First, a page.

Tuesday, July 15, 2008

It's Always Better to be "The Hammer" Than the Nail

Texas Ranger Josh Hamilton's amazing performance in last night's Home Run Derby is a storybook tale of redemption -- a former heroin addict turning his life around and and becoming a Major League All-Star. I was saddened to learn courtesy of Deadspin yesterday of another such tale involving another Texas sports figure who's ending has yet to be written, that of former SportsRadio 1310 The Ticket host Greg "The Hammer" Williams.

I was living in Dallas when The Ticket launched in 1994, and like many who tuned in I was immediately hooked. The locker room humor, the frequent forays into pop culture, the great feeling that you were part of a community of like-minded idiots individuals who were also "in on the joke." And all neatly tied together by the twine of sports! Just tremendous stuff.

I dragged Danelle to the inaugural Ticketstock at the Dallas Covention Center, essentially a glorified autograph and memorabilia show. The station had a promotional Hummer they called "The Panther," so I dubbed my 1996 RAV-4 "'Lil Panther." When my co-worker Kevin Prescott and I spotted morning show co-host George Dunham at the Southwest Conference baketball tournament, we yelled his name and proudly gave him the "Ticket Salute" -- essentially an upward extension of one's middle finger.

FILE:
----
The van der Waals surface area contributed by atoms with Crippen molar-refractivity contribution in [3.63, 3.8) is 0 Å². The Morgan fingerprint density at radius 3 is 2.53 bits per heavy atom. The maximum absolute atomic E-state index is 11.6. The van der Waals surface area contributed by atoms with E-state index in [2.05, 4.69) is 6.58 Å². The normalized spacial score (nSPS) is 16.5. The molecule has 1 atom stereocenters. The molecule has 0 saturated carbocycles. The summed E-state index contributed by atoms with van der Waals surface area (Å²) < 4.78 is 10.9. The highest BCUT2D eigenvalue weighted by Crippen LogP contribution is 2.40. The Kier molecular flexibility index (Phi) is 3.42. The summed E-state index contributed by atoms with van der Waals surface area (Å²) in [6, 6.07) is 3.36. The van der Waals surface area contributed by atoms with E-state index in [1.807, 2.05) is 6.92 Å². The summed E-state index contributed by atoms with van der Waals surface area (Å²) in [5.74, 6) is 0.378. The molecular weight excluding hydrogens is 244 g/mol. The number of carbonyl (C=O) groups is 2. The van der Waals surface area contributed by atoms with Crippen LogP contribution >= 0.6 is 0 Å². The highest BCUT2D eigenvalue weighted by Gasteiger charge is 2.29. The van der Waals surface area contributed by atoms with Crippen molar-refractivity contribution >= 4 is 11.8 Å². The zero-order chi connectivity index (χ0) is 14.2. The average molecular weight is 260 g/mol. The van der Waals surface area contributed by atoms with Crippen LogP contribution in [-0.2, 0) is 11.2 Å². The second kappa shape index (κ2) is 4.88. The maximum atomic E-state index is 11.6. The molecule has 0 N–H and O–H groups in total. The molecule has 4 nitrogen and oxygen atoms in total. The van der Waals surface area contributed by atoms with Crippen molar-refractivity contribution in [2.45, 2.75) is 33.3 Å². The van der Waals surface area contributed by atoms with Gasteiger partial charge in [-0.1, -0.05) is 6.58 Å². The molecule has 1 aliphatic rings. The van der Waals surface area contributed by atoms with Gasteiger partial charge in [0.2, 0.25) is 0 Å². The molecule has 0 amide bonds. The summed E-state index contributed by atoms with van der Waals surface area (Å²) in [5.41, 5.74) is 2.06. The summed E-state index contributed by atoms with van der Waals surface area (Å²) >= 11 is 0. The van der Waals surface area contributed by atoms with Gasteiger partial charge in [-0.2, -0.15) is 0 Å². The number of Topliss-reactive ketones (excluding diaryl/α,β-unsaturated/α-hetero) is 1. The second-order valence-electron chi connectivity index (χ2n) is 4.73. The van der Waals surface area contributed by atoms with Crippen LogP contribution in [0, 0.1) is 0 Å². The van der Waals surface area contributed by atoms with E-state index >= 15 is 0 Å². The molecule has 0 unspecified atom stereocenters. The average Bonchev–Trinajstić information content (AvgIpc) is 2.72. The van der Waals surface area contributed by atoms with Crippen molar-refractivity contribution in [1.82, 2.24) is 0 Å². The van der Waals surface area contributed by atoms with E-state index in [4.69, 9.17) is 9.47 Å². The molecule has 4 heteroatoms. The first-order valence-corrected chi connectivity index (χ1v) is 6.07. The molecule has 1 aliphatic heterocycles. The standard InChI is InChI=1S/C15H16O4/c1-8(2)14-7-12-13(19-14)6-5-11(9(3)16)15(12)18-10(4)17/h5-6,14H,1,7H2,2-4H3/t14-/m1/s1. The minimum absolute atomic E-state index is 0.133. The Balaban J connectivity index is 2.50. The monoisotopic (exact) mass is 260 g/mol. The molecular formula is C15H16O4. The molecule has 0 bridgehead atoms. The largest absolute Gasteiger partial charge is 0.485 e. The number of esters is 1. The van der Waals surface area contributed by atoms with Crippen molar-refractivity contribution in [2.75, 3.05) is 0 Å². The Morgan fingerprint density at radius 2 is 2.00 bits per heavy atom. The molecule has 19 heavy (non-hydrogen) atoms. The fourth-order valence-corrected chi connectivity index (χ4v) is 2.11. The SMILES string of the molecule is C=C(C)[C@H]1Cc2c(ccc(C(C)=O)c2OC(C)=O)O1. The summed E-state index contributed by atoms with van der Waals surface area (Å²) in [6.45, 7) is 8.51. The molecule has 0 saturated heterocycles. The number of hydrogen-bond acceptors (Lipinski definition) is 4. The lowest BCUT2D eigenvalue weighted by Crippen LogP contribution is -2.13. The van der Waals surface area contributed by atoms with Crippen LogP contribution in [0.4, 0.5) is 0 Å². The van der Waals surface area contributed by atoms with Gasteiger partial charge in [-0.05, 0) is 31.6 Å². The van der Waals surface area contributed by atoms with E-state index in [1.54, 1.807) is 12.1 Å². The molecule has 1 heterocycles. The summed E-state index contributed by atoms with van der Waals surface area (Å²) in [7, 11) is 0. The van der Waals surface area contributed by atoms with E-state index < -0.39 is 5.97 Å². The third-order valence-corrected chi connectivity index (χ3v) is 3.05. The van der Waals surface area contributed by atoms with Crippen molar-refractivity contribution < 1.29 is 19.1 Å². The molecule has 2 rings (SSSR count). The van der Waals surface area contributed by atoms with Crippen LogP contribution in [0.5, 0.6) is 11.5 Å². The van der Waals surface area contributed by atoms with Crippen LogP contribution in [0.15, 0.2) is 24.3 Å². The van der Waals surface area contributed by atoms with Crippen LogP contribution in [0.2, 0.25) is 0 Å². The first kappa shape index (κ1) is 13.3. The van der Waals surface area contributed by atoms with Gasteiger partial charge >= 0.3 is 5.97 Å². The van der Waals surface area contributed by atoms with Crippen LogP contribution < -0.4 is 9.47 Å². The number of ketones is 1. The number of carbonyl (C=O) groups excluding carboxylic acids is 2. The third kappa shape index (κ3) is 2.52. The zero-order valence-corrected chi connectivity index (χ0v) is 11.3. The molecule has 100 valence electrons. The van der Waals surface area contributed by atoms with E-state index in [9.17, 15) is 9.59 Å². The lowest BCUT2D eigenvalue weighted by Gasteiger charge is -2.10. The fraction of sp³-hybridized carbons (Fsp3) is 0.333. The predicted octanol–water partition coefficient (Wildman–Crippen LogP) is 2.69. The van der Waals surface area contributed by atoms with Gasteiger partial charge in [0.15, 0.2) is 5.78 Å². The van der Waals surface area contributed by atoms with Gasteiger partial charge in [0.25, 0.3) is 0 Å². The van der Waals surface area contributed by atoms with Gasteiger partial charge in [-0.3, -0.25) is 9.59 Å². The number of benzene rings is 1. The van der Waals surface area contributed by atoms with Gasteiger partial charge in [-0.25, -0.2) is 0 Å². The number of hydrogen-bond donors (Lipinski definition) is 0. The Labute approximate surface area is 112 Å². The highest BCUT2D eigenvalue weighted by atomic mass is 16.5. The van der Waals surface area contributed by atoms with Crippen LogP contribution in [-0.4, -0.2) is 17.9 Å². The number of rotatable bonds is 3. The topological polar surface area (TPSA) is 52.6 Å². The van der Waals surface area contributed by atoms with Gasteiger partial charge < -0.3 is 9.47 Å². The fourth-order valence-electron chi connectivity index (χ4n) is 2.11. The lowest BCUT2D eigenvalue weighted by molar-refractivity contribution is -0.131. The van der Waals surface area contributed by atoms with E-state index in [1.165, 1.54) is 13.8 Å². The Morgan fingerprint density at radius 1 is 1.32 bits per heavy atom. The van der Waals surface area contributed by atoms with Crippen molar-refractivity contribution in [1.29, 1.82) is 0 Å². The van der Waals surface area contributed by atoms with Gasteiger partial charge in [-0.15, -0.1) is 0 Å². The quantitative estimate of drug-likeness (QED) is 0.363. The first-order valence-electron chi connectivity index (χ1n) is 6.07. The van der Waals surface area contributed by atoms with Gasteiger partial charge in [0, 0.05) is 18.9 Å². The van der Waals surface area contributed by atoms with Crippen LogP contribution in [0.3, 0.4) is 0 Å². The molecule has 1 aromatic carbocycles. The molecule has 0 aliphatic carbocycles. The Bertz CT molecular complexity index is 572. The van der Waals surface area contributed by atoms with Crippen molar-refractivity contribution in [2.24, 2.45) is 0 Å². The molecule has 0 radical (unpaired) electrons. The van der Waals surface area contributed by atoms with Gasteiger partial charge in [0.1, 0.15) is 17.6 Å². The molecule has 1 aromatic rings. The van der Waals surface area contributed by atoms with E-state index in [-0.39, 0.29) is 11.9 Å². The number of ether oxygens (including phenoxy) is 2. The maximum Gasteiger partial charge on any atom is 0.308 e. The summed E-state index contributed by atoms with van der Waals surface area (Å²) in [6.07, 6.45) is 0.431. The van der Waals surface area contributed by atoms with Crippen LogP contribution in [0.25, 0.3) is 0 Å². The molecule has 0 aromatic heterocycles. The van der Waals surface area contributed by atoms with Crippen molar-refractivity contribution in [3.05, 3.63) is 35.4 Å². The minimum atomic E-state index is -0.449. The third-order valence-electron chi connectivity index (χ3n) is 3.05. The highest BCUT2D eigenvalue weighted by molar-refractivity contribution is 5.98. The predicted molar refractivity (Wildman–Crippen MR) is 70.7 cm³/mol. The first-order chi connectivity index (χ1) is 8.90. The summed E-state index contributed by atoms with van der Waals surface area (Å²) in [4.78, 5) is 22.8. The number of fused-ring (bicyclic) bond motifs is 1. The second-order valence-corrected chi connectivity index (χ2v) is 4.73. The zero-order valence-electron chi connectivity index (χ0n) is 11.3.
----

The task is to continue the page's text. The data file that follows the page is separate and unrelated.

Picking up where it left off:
I listened to the morning show pair of Dunham and Craig Miller more regularly than Williams' midday show. Dunham & Miller's shtick had more to do with mock interviews with personalities like Ribby Paultz, a phony "draft expert" patterned after ESPN's Mel Kiper Jr. who made up terms like "arm coefficient" for his analysis. They also had "the fake Jerry Jones" on regularly to discuss the Cowboys. My friend Adam Hill and I still laugh about their Reader's Theater bits which included very-un-PC characters like "freaky homicidal cop Johnny Hernandez" and his vows that he "will keeeellll the Playmaker!", based on Michael Irvin's bizarre saga of cocaine and Penthouse Pets.

Writing about this stuff doesn't do it anything remotely resembling justice. It was usually hilarious, and it definitely formed bonds between listeners.

During one of my first NFL drafts with the Broncos I was discussing the Cowboys with some of the media folks, and I dropped a line that "the fake Jerry Jones" used, complete with the bad impression. A voice behind me exclaimed, "That's YOUR car with the Ticket sticker!" And that's how I met Blake Olson, who had joined KUSA in Denver as a sports reporter after five years in Dallas with KTVT. Like I said, the stuff formed bonds.

Williams' show with co-host Mike Rhyner, "The Hardline," probably had the most tight-knit community of listeners within the larger Ticket family. Many callers became personalities themselves. There was Herman in Oak Cliff who called Rhyner and Williams "Mahmoud and Abdul" in reference to the NBA player who went by the name Chris Jackson before his conversion to Islam, and the provocatively named Naked in Bed. The conversations between callers and hosts sounded more like something you'd overhear between friends in a sports bar than the condescension and air of superiority other sports radio hosts gave off.